Shots in the dark: The state struggles to bring sense to gun ownership

Written by Tom Waseleski on .

The Second Amendment of the U.S. Constitution and Section 21 of the Pennsylvania Constitution describe a real right of the people to bear arms. But these rights are no more absolute than any other constitutional rights that must be tempered by common sense and responsibility to co-exist in harmony with other rights.

Responsibility is vital to gun ownership, because in the wrong hands or handled in the wrong way firearms can deprive other people of their life and liberty. That need for responsibility has animated efforts in Pennsylvania to pass laws in municipalities across the state to require gun owners to report lost or stolen firearms.

Earlier this week, in a rare rebuff to the gun lobby, the Pennsylvania Supreme Court in a one-line order allowed Philadelphia's stolen handgun reporting ordinance to stand. The ruling is an encouragement to the 27 other municipalities that have passed such laws, including the cities of Pittsburgh and Erie, plus 15 others that have passed supporting resolutions.

Law enforcement agencies have backed such laws as a way to end so-called "straw purchases," whereby criminals barred from buying guns obtain them anyway from the third parties who later claim that they were lost or stolen.

State law reserves for itself the right to regulate guns, but as a practical matter "lost or stolen" ordinances do not deprive people of their guns; they merely insist that they tell authorities when they go missing as an aid to law enforcement. But the ruling by Commonwealth Court that the Supreme Court last week upheld turned on a narrow technical issue: whether the National Rifle Association-backed plaintiffs had standing to sue (it was ruled they did not).

So this court victory is a limited one and won't be secure until the General Assembly gives local communities the right to pass gun laws that best promote the safety of local residents according to their own circumstances. Obviously, cities like Philadelphia or Pittsburgh face an entirely different public safety challenge than a rural township.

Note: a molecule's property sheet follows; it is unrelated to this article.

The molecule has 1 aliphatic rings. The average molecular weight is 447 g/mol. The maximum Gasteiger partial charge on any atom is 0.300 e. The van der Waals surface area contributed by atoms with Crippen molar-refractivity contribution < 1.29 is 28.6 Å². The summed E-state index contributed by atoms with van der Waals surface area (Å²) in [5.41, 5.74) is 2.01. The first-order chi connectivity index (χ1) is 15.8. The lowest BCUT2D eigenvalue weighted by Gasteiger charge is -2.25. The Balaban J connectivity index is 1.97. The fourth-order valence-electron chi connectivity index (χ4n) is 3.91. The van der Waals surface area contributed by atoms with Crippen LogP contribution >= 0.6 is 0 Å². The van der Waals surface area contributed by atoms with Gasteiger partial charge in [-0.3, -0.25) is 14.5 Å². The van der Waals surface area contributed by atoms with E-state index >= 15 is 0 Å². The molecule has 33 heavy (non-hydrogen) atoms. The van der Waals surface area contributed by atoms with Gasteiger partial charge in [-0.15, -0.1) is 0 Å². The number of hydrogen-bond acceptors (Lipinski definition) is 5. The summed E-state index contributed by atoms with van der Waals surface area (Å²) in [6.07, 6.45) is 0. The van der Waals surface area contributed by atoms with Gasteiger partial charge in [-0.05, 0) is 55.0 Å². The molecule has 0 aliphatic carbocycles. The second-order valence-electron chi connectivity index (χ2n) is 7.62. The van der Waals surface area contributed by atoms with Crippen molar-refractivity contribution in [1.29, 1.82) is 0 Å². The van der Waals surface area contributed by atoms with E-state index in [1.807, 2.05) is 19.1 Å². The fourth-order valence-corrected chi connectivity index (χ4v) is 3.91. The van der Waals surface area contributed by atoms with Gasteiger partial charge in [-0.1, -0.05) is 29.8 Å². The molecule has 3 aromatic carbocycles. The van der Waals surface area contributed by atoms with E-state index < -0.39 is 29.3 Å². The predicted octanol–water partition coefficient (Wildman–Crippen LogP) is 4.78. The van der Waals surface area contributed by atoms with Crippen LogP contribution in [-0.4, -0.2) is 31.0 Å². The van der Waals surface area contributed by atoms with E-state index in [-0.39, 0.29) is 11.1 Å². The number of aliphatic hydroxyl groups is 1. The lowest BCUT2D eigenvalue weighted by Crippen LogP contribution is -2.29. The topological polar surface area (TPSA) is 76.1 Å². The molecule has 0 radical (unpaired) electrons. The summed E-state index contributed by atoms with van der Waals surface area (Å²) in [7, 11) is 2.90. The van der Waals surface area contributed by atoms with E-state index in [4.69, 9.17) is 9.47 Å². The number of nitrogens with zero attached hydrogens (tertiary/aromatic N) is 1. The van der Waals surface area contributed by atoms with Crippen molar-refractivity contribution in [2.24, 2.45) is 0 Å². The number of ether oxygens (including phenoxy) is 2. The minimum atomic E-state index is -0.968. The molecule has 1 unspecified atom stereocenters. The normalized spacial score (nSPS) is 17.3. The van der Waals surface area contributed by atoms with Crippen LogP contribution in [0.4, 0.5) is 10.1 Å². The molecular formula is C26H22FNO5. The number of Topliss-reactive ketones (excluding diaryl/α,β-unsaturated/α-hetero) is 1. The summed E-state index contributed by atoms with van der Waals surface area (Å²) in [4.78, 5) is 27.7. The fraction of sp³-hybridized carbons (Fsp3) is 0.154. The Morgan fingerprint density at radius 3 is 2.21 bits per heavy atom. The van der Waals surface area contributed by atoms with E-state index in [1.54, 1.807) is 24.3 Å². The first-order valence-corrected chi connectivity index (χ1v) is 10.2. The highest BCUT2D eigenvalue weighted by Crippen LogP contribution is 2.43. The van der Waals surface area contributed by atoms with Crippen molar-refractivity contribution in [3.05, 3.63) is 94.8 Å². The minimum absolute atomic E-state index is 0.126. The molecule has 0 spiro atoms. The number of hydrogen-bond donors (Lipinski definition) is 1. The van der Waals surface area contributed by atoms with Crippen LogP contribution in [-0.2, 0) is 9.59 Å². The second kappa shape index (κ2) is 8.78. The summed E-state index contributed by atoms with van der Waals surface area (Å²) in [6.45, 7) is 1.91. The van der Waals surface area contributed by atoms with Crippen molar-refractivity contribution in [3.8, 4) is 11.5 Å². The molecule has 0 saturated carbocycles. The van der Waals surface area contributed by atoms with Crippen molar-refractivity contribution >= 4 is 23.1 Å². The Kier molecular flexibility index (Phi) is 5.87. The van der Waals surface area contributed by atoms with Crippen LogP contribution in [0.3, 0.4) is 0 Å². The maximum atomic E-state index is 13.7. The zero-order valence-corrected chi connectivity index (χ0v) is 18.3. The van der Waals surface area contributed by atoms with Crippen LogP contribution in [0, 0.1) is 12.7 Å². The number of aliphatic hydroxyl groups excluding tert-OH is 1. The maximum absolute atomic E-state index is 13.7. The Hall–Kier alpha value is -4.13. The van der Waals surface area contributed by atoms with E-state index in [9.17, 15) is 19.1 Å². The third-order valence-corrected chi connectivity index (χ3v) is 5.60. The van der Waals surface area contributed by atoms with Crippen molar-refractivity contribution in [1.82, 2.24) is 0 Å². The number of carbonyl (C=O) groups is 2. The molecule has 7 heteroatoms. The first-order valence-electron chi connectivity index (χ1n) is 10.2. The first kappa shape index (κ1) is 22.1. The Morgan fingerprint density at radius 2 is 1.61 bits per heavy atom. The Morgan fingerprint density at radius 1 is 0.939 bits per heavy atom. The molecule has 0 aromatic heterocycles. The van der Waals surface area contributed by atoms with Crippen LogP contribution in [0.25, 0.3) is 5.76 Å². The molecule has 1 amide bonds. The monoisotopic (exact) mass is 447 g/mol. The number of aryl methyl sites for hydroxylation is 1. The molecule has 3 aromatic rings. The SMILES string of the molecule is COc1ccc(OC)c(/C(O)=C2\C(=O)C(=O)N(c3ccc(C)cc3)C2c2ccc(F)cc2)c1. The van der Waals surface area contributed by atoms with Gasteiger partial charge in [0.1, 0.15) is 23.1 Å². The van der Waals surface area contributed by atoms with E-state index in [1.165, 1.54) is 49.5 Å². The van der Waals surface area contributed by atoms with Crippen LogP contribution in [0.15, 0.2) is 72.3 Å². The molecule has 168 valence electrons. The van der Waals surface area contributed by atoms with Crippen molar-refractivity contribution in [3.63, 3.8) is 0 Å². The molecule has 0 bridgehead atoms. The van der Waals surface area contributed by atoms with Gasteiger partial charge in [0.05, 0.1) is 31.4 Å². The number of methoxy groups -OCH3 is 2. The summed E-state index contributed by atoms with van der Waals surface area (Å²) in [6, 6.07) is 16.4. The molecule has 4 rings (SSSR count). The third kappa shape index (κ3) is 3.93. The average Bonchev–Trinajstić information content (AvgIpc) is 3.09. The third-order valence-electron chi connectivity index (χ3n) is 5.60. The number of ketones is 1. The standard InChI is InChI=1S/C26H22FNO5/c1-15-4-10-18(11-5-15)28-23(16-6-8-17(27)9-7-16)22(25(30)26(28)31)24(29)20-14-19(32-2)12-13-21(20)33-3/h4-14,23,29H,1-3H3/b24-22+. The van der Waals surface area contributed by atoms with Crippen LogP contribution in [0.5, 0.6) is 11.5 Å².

There's another thing the Legislature ought to do: It ought to close a loophole that exploits a reciprocity rule between states that allows Pennsylvania residents to apply by mail to the Florida Department of Agriculture (no joke) to get a permit to carry concealed firearms in Pennsylvania, even if denied such permission by authorities here on the grounds of a criminal history.

It seems incredible, but more than 3,100 Pennsylvania residents have sought Florida permits that are valid in Pennsylvania. Although it is not known if they were barred here first, the potential for trouble is disturbing. The House Judiciary Committee will discuss a bill to close the loophole -- House Bill 2536 -- on Tuesday and the gun lobby is bound to be there in force in defense of the indefensible. We hope the Western Pennsylvanians on this committee will not be deterred from standing up for this measure in the name of sensible, responsible gun ownership.

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